From the Archives: Stuber is an action comedy with too little of either

From the Archives: Stuber is an action comedy with too little of either

In the interest of getting “hard” copies of my work under one roof, I plan to spend the next few weeks posting the entire archive of my film journalism here on ScullyVision. With due respect to the many publications I’ve written for, the internet remains quite temporary, and I’d hate to see any of my work disappear for digital reasons. As such, this gargantuan project must begin! I don’t want to do it. I hate doing it. But it needs to be done. Please note that my opinions, like everyone’s, have changed a LOT since I started, so many of these reviews will only represent a snapshot in time. Objectivity has absolutely no place in film criticism, at least not how I do it. 

Without further ado, I present to you: FROM THE ARCHIVES.

Originally posted on Cinema76.

If you’re going to bill your movie as an “action comedy” and then open your movie with an extended action sequence, it is imperative that the action direction in your movie not suck entirely. An unspoken rule in action filmmaking is that if you’ve got Iko Uwais on your payroll to do martial arts, it is your duty to make his work visible rather than shooting it with a GoPro strapped to a vibrator. Such is the painful truth one immediately must make peace with if they plan to enjoy Stuber, the latest attempt at a buddy comedy which also serves as an extended commercial (and how-to manual) for the semi-titular ride-sharing service.

Stuber places mild-mannered Uber driver Stu (Kumail Nanjiani) into the path of angry police officer Vic (Dave Bautista). Vic’s partner was killed a few months back during the terrible opening action sequence, and ever since then he’s been a real mess about it. He wants vengeance, but his quest hasn’t been even remotely successful. Worse than that, his obsession with the case has alienated his daughter. Today, just after getting laser eye surgery, Vic randomly receives a lead. Since he’s effectively blind for the next day or so, he can only chase down this promising lead by calling an Uber to drive him around. His Uber driver, as you know, is Stu.

Stu’s colleagues refer to him as “Stuber” because his name is Stu and he drives an Uber.

Stu + Uber = Stuber

That’s one of the funnier things in this movie, and it isn’t funny.

You can pretty much put together the rest. Stu is what boring people would call a beta male, while Vic is pure alpha. This, of course, leads to a personality clash between the two men. Vic needs to stop being so aggressive and learn to feel other emotions besides anger. Stu needs to stop being such a pushover and “man up” so to speak. Most of the humor is derived from the fact that Vic doesn’t really say much while Stu can’t help but run his mouth at all times. It’s clear that this movie is one of those post-Apatow comedies where the filmmakers let the lead performers riff for a while and then cut together the best parts and call it a movie. While Apatow’s films are often quite funny, imitators like this one often assemble their stories at the expense of comedic rhythm. The reason improv comedy works is timing, not material. By assembling portions of extended riffs, you get material with no timing. And since it was created in an improv space, the material isn’t very strong on its own.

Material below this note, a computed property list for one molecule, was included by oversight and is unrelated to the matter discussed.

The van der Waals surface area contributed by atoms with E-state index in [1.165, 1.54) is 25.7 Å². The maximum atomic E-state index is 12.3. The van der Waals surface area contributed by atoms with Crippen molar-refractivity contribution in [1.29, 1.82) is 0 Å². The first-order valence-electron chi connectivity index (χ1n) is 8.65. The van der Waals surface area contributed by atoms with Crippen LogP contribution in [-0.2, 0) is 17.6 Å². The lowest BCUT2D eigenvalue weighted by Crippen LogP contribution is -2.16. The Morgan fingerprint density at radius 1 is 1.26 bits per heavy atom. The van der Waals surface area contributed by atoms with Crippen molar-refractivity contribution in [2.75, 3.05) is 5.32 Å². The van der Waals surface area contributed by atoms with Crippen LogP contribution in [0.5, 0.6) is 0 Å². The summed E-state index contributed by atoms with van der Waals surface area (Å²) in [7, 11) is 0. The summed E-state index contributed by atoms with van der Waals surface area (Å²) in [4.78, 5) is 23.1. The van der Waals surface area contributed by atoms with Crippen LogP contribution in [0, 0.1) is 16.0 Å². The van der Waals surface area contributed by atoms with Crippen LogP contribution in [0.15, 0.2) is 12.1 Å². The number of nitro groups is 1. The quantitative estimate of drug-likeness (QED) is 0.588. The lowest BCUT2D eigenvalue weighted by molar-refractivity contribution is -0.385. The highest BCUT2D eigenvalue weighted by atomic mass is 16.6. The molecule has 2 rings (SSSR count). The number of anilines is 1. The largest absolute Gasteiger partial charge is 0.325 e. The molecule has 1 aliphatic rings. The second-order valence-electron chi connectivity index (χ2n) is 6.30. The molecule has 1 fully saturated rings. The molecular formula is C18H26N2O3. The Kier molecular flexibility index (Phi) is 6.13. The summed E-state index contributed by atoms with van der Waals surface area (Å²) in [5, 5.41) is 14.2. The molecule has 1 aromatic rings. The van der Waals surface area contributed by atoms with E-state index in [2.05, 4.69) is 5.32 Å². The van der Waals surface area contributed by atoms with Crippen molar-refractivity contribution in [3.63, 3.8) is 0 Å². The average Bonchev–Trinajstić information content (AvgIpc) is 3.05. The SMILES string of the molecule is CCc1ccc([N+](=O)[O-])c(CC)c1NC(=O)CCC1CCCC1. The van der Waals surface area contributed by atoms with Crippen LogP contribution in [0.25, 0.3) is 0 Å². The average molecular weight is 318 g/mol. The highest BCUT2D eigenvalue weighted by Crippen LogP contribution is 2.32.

This also comes at the expense of character. Since we are seeing highlights of riffs, we are not getting any consistency of character. Stu is sometimes the most pathetic creature on the planet, unable to confront anyone…except when he totally can. And this is irrespective of his supposed arc. He’s like this at the outset all the way through to the end. Same goes for Vic. He’s stoic enough that the absence of character consistency doesn’t feel so egregious, but the lack of a discernible arc remains the same. He’s a big, brooding jerk at the beginning and a big, brooding jerk at the end. It’s a shame because both performers have proven themselves to be naturally funny and incredibly charismatic, but it doesn’t come through here. It’s a total mismatch of talent to material. You get the sense this script was originally written for The Rock and Kevin Hart, but they turned it down to make the other 400 projects they’re currently working on together.

Since I’m me, the fact that Vic’s recovery from laser eye surgery only leaves him blind when the script needs funnies really bugged me. He’s falling over himself blind in one moment, then shooting bad guys with pinpoint accuracy in another. If this movie had a better script, they could’ve milked this for soooo much good humor. But it doesn’t and they didn’t

To be fair, the numbers game dictates that a few chunks of dialogue earn a chuckle, but mostly this just served as a reminder not to hold Nanjiani or Bautista liable for this cinematic offense. Both of these performers are good enough that I’m going to see their work on name inclusion alone, and since I’m sure that’s the case for other potential viewers, don’t be fooled. Lowered expectations will help you enjoy this more than I did.

Stuber is now playing in Philly theaters.

Leave a Reply